How to make the post-campaign career jump

This article originally appeared in Campaign & Elections by Ryan Rudominer / Aug 06 2013

Here’s some free advice to anyone who might be worried about how to translate their experiences on the campaign trail into the next phase of their career: Don’t be. The same rule of thumb applies to those politicos’ parents who are worried about when their child will get a “real job.”

In addition to being a recovering political animal myself, I speak from experience having worked with and managed quite a few communications professionals over the years.

In the ten years after college, I served on numerous political campaigns, worked for two members of Congress, and acted as a spokesman for the Democratic Congressional Campaign Committee for two consecutive election cycles.

In the period since, I’ve managed to diversify my work experiences by becoming a consultant, helping to launch several successful organizations, serving as an executive officer at a major trade association, and starting a business.

While I have shared some big victories working with extremely talented professionals who have never worked a day on a campaign, I must say I have often found it rewarding to team up with fellow campaign veterans. In particular, those battle-tested professionals who bring to their work an impeccable sense of timing and understanding of what it takes to win and build lasting value. From their firsthand experiences on the campaign trail, these guys know better than anyone that if you fail to adapt to the times, you’re destined to lose.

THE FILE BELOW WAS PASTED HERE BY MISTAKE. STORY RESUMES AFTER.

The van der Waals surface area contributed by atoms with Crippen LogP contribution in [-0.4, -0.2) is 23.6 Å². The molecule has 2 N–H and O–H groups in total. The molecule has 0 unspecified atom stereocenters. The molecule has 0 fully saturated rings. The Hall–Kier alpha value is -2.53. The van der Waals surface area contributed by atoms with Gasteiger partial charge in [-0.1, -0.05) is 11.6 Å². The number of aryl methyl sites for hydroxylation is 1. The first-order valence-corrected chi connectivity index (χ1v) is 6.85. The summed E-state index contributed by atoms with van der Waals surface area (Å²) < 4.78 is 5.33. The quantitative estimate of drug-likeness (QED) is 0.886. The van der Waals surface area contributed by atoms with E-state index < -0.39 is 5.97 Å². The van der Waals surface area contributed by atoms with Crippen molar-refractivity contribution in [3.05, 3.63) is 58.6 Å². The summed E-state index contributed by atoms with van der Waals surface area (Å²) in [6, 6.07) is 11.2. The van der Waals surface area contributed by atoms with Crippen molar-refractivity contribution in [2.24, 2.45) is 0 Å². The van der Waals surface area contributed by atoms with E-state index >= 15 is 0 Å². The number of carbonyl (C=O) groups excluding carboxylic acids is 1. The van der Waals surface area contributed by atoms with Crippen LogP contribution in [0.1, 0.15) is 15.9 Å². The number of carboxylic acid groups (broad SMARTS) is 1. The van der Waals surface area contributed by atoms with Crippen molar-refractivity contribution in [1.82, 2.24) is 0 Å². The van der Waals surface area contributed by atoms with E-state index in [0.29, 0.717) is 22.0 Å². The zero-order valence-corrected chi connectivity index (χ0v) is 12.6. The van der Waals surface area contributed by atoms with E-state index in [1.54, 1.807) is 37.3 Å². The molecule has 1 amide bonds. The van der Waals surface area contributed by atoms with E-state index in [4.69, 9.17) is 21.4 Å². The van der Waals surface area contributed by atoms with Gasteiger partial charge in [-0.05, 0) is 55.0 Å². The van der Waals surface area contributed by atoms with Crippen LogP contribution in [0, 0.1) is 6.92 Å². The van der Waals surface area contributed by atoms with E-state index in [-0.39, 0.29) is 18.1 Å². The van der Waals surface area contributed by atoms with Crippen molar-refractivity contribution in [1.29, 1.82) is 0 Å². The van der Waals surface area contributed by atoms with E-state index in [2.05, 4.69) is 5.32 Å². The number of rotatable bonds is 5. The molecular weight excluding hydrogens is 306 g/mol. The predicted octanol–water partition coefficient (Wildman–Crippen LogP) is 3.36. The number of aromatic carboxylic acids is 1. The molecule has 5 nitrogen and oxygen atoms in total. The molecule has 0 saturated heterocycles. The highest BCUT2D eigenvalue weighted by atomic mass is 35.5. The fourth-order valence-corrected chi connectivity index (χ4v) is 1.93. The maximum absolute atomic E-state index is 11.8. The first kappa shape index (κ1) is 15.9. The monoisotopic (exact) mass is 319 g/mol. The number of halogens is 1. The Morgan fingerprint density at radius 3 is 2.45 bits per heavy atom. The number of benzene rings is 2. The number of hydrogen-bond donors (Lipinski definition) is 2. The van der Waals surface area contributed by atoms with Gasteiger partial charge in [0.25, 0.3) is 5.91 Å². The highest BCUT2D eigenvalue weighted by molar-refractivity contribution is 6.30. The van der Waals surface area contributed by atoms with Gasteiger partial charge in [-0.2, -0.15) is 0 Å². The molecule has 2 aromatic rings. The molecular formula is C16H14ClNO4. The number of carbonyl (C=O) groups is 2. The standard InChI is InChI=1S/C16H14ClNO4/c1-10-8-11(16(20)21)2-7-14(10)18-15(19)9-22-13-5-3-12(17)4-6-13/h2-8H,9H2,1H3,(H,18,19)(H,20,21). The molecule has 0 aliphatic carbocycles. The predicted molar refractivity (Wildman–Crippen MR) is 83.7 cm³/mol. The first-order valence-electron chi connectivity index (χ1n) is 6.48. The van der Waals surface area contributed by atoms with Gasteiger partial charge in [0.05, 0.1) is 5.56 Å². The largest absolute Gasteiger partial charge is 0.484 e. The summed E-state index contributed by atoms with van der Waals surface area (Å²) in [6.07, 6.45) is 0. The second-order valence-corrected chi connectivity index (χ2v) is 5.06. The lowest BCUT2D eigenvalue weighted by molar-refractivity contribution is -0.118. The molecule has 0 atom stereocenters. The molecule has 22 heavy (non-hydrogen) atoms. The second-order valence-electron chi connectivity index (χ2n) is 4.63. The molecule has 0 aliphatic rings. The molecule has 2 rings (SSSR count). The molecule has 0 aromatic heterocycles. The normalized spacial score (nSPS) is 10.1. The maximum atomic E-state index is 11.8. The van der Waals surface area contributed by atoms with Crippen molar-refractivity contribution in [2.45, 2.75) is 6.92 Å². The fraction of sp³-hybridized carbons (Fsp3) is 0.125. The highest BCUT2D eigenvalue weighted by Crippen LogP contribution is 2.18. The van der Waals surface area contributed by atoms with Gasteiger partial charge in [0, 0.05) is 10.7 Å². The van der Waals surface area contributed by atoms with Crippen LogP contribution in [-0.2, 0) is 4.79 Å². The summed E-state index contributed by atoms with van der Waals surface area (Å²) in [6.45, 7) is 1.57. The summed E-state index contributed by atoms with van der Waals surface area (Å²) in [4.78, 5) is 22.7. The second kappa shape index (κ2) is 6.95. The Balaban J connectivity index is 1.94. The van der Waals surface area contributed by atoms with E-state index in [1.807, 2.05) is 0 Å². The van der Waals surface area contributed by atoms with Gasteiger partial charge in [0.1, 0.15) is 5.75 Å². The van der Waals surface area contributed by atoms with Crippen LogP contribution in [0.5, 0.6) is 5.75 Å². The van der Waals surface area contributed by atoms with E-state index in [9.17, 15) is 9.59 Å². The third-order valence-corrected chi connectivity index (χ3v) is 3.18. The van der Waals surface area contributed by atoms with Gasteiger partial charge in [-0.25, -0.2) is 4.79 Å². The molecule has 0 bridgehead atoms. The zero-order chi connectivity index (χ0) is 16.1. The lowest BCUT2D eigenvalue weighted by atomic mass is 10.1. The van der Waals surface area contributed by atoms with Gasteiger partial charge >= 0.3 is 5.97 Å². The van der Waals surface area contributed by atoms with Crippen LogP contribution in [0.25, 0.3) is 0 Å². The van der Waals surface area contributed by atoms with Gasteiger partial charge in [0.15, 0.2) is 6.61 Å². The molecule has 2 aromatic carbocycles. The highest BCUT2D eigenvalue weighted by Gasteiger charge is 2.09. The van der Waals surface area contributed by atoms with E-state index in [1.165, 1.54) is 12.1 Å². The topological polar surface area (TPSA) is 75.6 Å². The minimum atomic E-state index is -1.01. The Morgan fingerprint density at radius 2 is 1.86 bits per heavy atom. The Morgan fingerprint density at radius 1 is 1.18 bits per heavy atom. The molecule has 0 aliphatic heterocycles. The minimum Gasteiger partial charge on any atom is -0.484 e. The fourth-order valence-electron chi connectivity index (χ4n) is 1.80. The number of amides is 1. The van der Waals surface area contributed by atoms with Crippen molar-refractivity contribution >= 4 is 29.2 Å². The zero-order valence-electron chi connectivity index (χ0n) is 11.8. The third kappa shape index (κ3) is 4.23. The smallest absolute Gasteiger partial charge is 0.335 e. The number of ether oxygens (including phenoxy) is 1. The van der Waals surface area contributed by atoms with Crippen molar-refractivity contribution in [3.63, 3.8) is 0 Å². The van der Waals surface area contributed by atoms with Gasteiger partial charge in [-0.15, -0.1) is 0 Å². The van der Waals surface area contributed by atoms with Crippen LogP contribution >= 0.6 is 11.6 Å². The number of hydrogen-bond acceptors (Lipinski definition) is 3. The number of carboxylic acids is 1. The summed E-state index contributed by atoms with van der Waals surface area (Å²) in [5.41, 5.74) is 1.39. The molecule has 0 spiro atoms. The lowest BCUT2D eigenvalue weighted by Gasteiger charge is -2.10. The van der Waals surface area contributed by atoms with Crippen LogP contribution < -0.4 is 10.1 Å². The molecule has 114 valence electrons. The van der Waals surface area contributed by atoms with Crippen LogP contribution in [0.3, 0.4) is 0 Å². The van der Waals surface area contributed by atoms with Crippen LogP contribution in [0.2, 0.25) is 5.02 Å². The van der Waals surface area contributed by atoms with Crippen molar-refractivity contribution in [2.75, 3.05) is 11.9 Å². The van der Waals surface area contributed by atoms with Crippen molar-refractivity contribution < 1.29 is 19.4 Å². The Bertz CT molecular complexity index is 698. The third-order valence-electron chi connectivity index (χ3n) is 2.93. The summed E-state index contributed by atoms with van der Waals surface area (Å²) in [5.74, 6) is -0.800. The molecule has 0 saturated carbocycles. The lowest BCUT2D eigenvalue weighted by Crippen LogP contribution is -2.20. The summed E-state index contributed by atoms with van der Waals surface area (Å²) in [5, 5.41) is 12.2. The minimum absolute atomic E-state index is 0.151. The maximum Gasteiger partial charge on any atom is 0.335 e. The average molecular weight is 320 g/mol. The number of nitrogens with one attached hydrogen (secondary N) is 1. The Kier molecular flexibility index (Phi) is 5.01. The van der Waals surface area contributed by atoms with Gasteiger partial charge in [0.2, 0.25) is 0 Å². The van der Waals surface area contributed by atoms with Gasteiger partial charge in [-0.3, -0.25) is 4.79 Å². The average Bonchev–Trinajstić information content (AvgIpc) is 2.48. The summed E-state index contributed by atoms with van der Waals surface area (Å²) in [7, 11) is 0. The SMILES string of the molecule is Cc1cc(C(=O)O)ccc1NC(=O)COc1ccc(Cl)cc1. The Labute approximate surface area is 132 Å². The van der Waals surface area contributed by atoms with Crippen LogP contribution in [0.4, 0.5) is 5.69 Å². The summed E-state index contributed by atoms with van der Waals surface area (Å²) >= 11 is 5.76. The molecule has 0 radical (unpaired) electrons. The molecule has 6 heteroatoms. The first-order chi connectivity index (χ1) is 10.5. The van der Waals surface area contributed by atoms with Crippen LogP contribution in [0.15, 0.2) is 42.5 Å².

One need look no further than to the advent of trackers, YouTube videos, Twitter and other social media, which have collectively revolutionized the way the public receives news.

This profound shift in recent years has enabled information to be made available to virtually everyone and in real-time.

As a result, in today’s complex media environment, whether you work in the public sector or private sector, it’s no longer enough to simply rely on the old ways of doing things and expect to stay ahead of the competition.

There are few places of course where this rings louder than in the trenches of a campaign.

Campaigns demand critical thinking, effective strategy and fast execution. Campaigns must communicate the right message to the right voters at the right time and for just the right number of times. That doesn’t happen by accident.

Successful campaign operatives need to possess a tireless work ethic, a smart head on their shoulders and an ability to get things done even under the most challenging conditions. It’s not for the faint of heart. But, if you’re up to the task, the lessons learned can last a lifetime.

So, to all those politicos out there, I say this—and parents take note—the next time you find yourself crafting a winning message, preparing your candidate for the bright lights of the media, or managing a crisis, take heart that you are preparing well for the next phase of your career.